More About the Author
Donald Kirk, from Washington, D.C., travels to South Korea, with stops in London, the middle east, Japan, Hong Kong and the Philippines, among other places, writing on the confrontation of forces in the post-9/11 era.
From 1997 through 2003, Don was Seoul correspondent for the International Herald Tribune, also filing for The New York Times and CBS, covering nuclear and economic crises. In addition, he has written articles for such diverse magazines as Institutional Investor, Far Eastern Economic Review, The New Leader, Future Korea Journal, National Review, Kyoto Journal and Hemispheres and commentaries for newspapers ranging from The Wall Street Journal Asia and South China Morning Post in Hong Kong to the Los Angeles Times, Providence Journal, Washington Examiner and Newsday.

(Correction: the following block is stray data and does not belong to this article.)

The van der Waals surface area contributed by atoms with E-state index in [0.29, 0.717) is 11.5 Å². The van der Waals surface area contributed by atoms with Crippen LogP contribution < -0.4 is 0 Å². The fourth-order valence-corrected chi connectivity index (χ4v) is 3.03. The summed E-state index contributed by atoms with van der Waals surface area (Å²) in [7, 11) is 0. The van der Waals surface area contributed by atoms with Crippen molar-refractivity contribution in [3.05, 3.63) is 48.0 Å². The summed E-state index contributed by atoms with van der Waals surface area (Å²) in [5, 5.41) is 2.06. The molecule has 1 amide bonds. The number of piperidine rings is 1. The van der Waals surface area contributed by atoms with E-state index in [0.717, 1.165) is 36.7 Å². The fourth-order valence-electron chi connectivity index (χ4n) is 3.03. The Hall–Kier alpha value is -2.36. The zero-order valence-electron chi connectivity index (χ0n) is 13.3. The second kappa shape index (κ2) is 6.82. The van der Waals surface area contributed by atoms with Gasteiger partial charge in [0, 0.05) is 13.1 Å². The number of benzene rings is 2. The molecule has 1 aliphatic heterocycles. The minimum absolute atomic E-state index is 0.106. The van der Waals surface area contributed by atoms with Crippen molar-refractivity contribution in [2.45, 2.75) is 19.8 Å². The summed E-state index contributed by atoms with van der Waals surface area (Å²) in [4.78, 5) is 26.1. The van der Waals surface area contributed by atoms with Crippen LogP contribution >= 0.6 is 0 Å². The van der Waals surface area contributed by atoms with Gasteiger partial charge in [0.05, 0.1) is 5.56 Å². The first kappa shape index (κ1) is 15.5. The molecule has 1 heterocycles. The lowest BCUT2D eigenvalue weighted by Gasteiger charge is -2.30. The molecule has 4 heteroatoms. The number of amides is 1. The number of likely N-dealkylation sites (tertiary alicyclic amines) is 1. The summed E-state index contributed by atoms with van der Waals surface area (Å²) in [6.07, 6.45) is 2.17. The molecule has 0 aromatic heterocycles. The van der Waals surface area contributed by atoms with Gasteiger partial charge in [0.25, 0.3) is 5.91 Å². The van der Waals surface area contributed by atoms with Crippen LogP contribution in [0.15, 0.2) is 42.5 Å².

Don first visited Seoul in 1972 as Far East correspondent for the Chicago Tribune and has covered major events in Korea from the assassination of President Park Chung Hee in 1979 and the Kwangju revolt in 1980 to every presidential election since adoption of the "democracy constitution" in 1987.
From 1988 to 1994, he focused on economics and labor, writing Korean Dynasty: Hyundai and Chung Ju Yung, a critical study of Hyundai, Korea's largest chaebol, and its founder. Again in Seoul, he wrote Korean Crisis: Unraveling of the Miracle in the IMF Era, published in 2000, and, most recently, Korea Betrayed: Kim Dae Jung and Sunshine, a critical biography of the former South Korean president who passed away in August 2009.
He continues to write commentaries and file for CBS and The Christian Science Monitor. The University of Maryland University College in 2004 awarded him an honorary doctorate as "one of the United States' most knowledgeable observers and commentators on Asia."